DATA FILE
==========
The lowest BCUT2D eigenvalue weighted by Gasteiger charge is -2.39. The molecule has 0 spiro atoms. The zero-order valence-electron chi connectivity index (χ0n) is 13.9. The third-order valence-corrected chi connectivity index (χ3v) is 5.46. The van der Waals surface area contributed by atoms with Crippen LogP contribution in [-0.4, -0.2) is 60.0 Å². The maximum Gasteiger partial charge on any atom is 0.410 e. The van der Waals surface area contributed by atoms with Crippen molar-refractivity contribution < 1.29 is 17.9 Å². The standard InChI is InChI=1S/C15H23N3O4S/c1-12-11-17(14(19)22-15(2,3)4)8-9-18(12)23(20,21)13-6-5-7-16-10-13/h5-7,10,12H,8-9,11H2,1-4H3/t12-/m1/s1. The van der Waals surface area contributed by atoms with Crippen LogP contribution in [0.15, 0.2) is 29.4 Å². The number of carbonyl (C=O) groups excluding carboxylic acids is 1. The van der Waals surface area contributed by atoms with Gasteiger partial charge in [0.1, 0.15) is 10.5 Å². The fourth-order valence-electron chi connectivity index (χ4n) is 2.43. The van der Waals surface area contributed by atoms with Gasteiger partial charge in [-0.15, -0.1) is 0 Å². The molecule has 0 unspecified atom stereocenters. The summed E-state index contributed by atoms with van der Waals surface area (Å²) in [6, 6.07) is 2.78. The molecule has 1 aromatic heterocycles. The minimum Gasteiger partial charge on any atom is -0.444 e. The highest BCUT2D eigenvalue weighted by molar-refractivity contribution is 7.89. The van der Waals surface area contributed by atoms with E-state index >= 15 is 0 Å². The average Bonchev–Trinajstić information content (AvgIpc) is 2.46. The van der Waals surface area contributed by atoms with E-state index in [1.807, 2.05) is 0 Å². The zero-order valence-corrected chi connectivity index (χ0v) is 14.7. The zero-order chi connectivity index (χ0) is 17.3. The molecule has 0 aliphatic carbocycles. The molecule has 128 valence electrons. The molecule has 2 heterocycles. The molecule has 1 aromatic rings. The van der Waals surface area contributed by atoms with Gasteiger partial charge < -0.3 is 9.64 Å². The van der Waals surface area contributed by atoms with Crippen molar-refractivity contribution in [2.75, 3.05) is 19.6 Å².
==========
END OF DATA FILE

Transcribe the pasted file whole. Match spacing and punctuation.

The lowest BCUT2D eigenvalue weighted by Gasteiger charge is -2.39. The molecule has 0 spiro atoms. The zero-order valence-electron chi connectivity index (χ0n) is 13.9. The third-order valence-corrected chi connectivity index (χ3v) is 5.46. The van der Waals surface area contributed by atoms with Crippen LogP contribution in [-0.4, -0.2) is 60.0 Å². The maximum Gasteiger partial charge on any atom is 0.410 e. The van der Waals surface area contributed by atoms with Crippen molar-refractivity contribution < 1.29 is 17.9 Å². The standard InChI is InChI=1S/C15H23N3O4S/c1-12-11-17(14(19)22-15(2,3)4)8-9-18(12)23(20,21)13-6-5-7-16-10-13/h5-7,10,12H,8-9,11H2,1-4H3/t12-/m1/s1. The van der Waals surface area contributed by atoms with Crippen LogP contribution in [0.15, 0.2) is 29.4 Å². The number of carbonyl (C=O) groups excluding carboxylic acids is 1. The van der Waals surface area contributed by atoms with Gasteiger partial charge in [0.1, 0.15) is 10.5 Å². The fourth-order valence-electron chi connectivity index (χ4n) is 2.43. The van der Waals surface area contributed by atoms with Gasteiger partial charge in [-0.15, -0.1) is 0 Å². The molecule has 0 unspecified atom stereocenters. The summed E-state index contributed by atoms with van der Waals surface area (Å²) in [6, 6.07) is 2.78. The molecule has 1 aromatic heterocycles. The minimum Gasteiger partial charge on any atom is -0.444 e. The highest BCUT2D eigenvalue weighted by molar-refractivity contribution is 7.89. The van der Waals surface area contributed by atoms with E-state index >= 15 is 0 Å². The average Bonchev–Trinajstić information content (AvgIpc) is 2.46. The van der Waals surface area contributed by atoms with E-state index in [1.807, 2.05) is 0 Å². The zero-order valence-corrected chi connectivity index (χ0v) is 14.7. The zero-order chi connectivity index (χ0) is 17.3. The molecule has 0 aliphatic carbocycles. The molecule has 128 valence electrons. The molecule has 2 heterocycles. The molecule has 1 aromatic rings. The van der Waals surface area contributed by atoms with Gasteiger partial charge < -0.3 is 9.64 Å². The van der Waals surface area contributed by atoms with Crippen molar-refractivity contribution in [2.75, 3.05) is 19.6 Å².